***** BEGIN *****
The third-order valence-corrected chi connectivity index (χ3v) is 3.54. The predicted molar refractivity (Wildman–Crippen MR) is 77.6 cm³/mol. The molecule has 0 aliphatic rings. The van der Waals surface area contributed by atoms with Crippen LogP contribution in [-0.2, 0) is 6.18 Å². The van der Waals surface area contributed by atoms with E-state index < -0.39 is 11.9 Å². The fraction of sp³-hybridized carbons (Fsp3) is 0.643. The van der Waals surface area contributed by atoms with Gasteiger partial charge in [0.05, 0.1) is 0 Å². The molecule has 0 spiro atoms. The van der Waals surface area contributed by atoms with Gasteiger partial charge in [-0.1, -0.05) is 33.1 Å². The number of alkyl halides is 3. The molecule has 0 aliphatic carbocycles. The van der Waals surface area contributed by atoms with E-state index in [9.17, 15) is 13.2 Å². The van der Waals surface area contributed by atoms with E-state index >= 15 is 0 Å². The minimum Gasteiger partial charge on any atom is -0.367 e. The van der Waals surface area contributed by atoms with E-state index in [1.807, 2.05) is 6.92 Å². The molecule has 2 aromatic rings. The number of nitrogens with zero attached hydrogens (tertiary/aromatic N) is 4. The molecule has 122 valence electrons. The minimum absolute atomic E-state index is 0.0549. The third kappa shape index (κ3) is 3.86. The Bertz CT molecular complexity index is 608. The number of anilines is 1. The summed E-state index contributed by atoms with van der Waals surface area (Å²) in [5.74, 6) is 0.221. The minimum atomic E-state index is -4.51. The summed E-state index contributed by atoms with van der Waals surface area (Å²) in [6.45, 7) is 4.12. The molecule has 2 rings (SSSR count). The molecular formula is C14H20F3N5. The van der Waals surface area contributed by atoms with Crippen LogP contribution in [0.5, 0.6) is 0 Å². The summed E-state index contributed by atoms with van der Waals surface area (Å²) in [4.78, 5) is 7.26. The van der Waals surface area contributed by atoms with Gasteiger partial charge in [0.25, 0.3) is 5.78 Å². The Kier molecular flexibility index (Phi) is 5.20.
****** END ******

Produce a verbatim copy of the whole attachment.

The third-order valence-corrected chi connectivity index (χ3v) is 3.54. The predicted molar refractivity (Wildman–Crippen MR) is 77.6 cm³/mol. The molecule has 0 aliphatic rings. The van der Waals surface area contributed by atoms with Crippen LogP contribution in [-0.2, 0) is 6.18 Å². The van der Waals surface area contributed by atoms with E-state index < -0.39 is 11.9 Å². The fraction of sp³-hybridized carbons (Fsp3) is 0.643. The van der Waals surface area contributed by atoms with Gasteiger partial charge in [0.05, 0.1) is 0 Å². The molecule has 0 spiro atoms. The van der Waals surface area contributed by atoms with Gasteiger partial charge in [-0.1, -0.05) is 33.1 Å². The number of alkyl halides is 3. The molecule has 0 aliphatic carbocycles. The van der Waals surface area contributed by atoms with E-state index in [9.17, 15) is 13.2 Å². The van der Waals surface area contributed by atoms with E-state index >= 15 is 0 Å². The minimum Gasteiger partial charge on any atom is -0.367 e. The van der Waals surface area contributed by atoms with E-state index in [1.807, 2.05) is 6.92 Å². The molecule has 2 aromatic rings. The number of nitrogens with zero attached hydrogens (tertiary/aromatic N) is 4. The molecule has 122 valence electrons. The minimum absolute atomic E-state index is 0.0549. The third kappa shape index (κ3) is 3.86. The Bertz CT molecular complexity index is 608. The number of anilines is 1. The summed E-state index contributed by atoms with van der Waals surface area (Å²) in [5.74, 6) is 0.221. The minimum atomic E-state index is -4.51. The summed E-state index contributed by atoms with van der Waals surface area (Å²) in [6.45, 7) is 4.12. The molecule has 2 rings (SSSR count). The molecular formula is C14H20F3N5. The van der Waals surface area contributed by atoms with Crippen LogP contribution in [0.5, 0.6) is 0 Å². The summed E-state index contributed by atoms with van der Waals surface area (Å²) in [4.78, 5) is 7.26. The van der Waals surface area contributed by atoms with Gasteiger partial charge in [0.25, 0.3) is 5.78 Å². The Kier molecular flexibility index (Phi) is 5.20.